Linked by Thom Holwerda on Sun 22nd Jul 2012 17:05 UTC
Graphics, User Interfaces Mike Elgan at Cult of Mac: "It must surely be a sign of the impending apocalypse that Microsoft's operating systems have 'more taste' than Apple's. I'm referring, of course, to Apple's inexplicable use of skeuomorphic design in iOS and OS X apps, and contrasting that with Microsoft's stark avoidance of such cheesy gimmickry in the Windows 8 and Windows Phone user interfaces. A skeuomorphic design in software is one that 'decorates' the interface with fake reality - say, analog knobs or torn paper. The problem is worse than it sounds." Won't come as a surprise to anyone that I wholeheartedly agree with this one. iOS and Mac OS X are ruined by an incredibly high Microsoft BOB factor. I have no idea how - or if - Apple will address this, or if the current downward spiral is going to continue.
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Thom_Holwerda
Member since:
2005-06-29

The bigger issue is that we're moving away again from the document-centric ideal, back to an application-centric world. In the latter, the application is the star, and as such, gets more attention than what actually matters (the document or content).

In a document-centric world, applications must get out of your way and hence they ought to be as consistent and unobtrusive as possible - with the ultimate goal being that applications become loose collections of components, with document calling individual components instead of entire applications.

I always thought this was what we were working towards, but somewhere we did a 180 and regressed back to the MS-DOS days. What a shame. I don't give a rat's ass about applications or their developers - I care about my shit.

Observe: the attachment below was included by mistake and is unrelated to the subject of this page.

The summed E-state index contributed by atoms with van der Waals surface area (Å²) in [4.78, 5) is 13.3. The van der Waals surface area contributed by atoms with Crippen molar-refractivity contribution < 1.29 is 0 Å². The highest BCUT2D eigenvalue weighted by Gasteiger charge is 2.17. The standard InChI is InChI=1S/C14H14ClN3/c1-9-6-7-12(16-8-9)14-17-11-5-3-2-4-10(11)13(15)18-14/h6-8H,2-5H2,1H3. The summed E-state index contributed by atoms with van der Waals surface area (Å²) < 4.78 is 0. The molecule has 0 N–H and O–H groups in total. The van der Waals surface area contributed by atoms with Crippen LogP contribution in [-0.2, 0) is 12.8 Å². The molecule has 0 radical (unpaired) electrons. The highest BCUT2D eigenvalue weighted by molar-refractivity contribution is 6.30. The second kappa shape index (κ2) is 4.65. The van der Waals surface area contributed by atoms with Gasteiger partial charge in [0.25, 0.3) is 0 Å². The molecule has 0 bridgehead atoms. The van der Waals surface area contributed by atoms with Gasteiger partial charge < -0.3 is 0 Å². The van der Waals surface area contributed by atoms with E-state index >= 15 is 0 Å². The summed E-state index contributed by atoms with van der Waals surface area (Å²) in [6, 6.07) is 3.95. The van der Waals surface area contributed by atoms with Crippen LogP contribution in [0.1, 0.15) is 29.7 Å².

Reply Parent Score: 4

Morgan Member since:
2005-06-29

The bigger issue is that we're moving away again from the document-centric ideal, back to an application-centric world...

In a document-centric world, applications must get out of your way and hence they ought to be as consistent and unobtrusive as possible...with document calling individual components instead of entire applications.


I swear, there are times when I wonder if you and I are long lost brothers or something; I feel like I'm reading my own quotes up there. I've been pushing for a return to document/workflow-centric paradigms for many years now, but I think you're right: We are losing that war.

Reply Parent Score: 2

siraf72 Member since:
2006-02-22

Do you mean Document-centric in an OpenDoc type approach?

For me, I find documents becoming less and less relevant as the Data they contain (including presentation of the data) tends to exist in various places. I might have a .doc a pdf and a copy on google docs of the same document. Only the actual data within it matters. Increasingly, applications pass data to each other via APIs and keep local (often hidden documents).

What difference does it make if where the focus lies? If applications are too cumbersome they will be replaced by less cumbersome ones.

For me, I think looking for a one size fits all document-centric approach sounds nice but also like an impossible ideal.

Reply Parent Score: 2

Thom_Holwerda Member since:
2005-06-29

What difference does it make if where the focus lies?


A huge one. Now, if I want to edit a bit of text in a word document, I have to load up ALL of Word - even if the doc only has text in it, it still loads up everything else, unrelated to text editing.

In a proper document-centric approach, you'd load up the doc, and when you start editing text, it automatically loads the appropriate text editing engine (preferably all standardised), and ONLY that. If you double click on a picture in the doc, the picture editing component is loaded.

An ideal, for sure, but something I always thought we were working towards.

Reply Parent Score: 1

redshift Member since:
2006-05-06

The bigger issue is that we're moving away again from the document-centric ideal, back to an application-centric world. In the latter, the application is the star, and as such, gets more attention than what actually matters (the document or content).


It is one of the reasons I find iOS difficult for content creation. The creative work I do on the desktop is made much harder for me when I can't freely move my content between apps as I can in the desktop world. Each app is its own walled garden for content due to a lack of filesystem management and interoperability.

Reply Parent Score: 1